The Intersection of Risk Mitigation and Innovation:


The planning and development of the data

management system for Nancy Grace Roman

in a hybrid project management environment



By Erica Kolatch

Maryland, USA


This paper focuses on the intersection of traditional project management and agile development methodologies to satisfy both NASA’s risk mitigation and reporting needs for a “Class A” mission and the Space Telescope Science Institute development team’s needs to explore and develop innovative solutions for ingest, processing, and distribution of data from the future Nancy Grace Roman Space Telescope.  This paper will focus on how traditional project management rigor and the agile mindset coexist within the project.  It will show how we have been successful in both involving and insulating our development teams from external project management requirements through the use of processes, tools, and automation, while still allowing for regular NASA and Institute tracking of Earned Value Management and Risk Management.  The tools used are off-the-shelf and the methods used need not be unique to the Institute.  Both can provide a similar framework for other projects facing similar situations. 


The Space Telescope Science Institute (STScI) has been tasked with leading the Science Operations Center (SOC) for the Nancy Grace Roman Space Telescope (Roman).  By contract, STScI is required to work within the constraints of NASA’s project management processes and systems engineering methodology.  Because of the nature of the mission, NASA’s processes and methodologies follow a strictly-sequenced process.  The mission has significant cost and time goals, thus preventing the slow evolution of the ground system as occurred for two other space-based telescopes STScI supports, the Hubble Space Telescope (Hubble) and the James Webb Space Telescope (Webb).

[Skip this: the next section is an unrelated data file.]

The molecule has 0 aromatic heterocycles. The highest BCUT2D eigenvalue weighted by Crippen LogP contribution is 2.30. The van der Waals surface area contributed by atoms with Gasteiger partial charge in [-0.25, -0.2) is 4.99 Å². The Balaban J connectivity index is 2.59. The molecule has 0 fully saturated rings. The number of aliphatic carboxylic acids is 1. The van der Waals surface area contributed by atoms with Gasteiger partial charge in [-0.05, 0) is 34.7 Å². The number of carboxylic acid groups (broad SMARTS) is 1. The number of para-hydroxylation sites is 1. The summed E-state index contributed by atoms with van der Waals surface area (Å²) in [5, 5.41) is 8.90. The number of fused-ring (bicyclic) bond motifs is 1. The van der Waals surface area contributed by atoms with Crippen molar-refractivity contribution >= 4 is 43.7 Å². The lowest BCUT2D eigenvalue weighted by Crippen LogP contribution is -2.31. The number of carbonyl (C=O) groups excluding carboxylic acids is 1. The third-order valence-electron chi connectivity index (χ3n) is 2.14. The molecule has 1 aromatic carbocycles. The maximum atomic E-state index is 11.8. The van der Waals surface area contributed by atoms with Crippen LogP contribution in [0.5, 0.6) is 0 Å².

In order to accommodate NASA’s constraints and still allow for both significant innovation and rapid delivery of working products, STScI has adopted a hybrid methodology, with a more sequential process for overall/high level project management activities, while subsystems are able to adopt an agile mindset and follow the Scrum framework to develop necessary components.  This paper is an exploration of how STScI implements a hybrid methodology while allowing freedom to development systems to follow a Scrum framework. The paper then focuses in on how two necessary components of traditional project management, risk management, and Earned Value Management are implemented, and how subsystems provide the data that upper management needs to satisfy NASA’s reporting requirements without burdening the development teams.  


Roman Mission

The Nancy Grace Roman Space Telescope, formerly known as the Wide Field Infrared Survey Telescope (WFIRST), was the top large space priority in the Astro2010 Decadal Survey.1 Roman is a NASA flagship science mission scheduled to be ready to launch in 2026.  Roman is considered a Class A mission according to the “Risk Classifications for NASA Payloads”2.  NASA uses a variety of criteria to identify a Class A mission including priority (including national significance), primary mission lifetime, complexity and challenges, and lifecycle cost.  Other examples of Class A science missions are the Hubble Space Telescope, Cassini, and the James Webb Space Telescope. 

Roman Science